Suicides among working women in Japan increase by nearly 30%

There were 1,698 cases of suicide among working women in 2020, an increase of about 30% from the average for the previous five years, according to a government white paper on suicide prevention measures.

One factor is believed to be the higher percentage of women among non-regular workers. According to the Health, Labor and Welfare Ministry, non-regular employees are more likely to become unemployed or suffer a decrease in income amid the pandemic.

The overall number of suicides in 2020 was 21,081, up 4.5% from the previous year, the white paper said. It was released on Tuesday.

A total of 7,026 women committed suicide, an increase of 15.4% from 2019. This represented the second-largest rate of increase since the government began keeping statistics in 1978.

The number of men who committed suicide was 14,055, down by 0.2% from 2019.

In reviewing the reasons that many women took their own lives, the white paper paid particular attention to employment status.

In 2020, a total of 5,240 unemployed women committed suicide, slightly down from the 2015-2019 average of 5,268. However, working women who killed themselves numbered 1,698, up by 28% from the five-year average of 1,323.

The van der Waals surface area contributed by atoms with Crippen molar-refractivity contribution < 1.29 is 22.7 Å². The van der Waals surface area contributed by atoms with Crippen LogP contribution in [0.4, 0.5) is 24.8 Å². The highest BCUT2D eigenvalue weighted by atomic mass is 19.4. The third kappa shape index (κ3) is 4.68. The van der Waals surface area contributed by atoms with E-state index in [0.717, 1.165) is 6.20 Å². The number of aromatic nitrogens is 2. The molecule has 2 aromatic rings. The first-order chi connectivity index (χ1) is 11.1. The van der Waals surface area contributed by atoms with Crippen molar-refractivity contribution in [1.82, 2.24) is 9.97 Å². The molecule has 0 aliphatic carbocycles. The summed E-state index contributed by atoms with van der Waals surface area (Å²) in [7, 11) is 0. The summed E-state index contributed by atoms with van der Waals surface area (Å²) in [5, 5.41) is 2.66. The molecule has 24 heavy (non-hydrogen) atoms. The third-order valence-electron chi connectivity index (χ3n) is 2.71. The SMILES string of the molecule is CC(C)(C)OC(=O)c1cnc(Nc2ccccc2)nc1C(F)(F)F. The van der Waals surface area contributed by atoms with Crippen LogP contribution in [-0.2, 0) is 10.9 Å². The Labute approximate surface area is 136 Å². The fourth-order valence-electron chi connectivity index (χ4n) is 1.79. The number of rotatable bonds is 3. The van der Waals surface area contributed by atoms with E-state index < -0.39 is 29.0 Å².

By age group, there were 60% more suicides among working women aged 29 or younger, compared to an increase of about 20% among those in their 30s and 40s. By occupation, there was a notable increase among office workers, sales clerks, and medical and healthcare workers.

Based on suicide notes and other evidence related to motive, 123 working women referred to relationships in the workplace, up by 50% from the previous five-year average. Changes in the work environment were indicated by 48 working women, double the average.

According to the Labor Force Survey conducted in September, 54% of female employees are employed on a non-regular basis, such as part-time, while 21% of male workers are non-regular employees.

“Non-regular employees are more susceptible to the effects of the pandemic, such as restrictions on business hours, and that may have put a strain on their physical and mental health,” a ministry official said.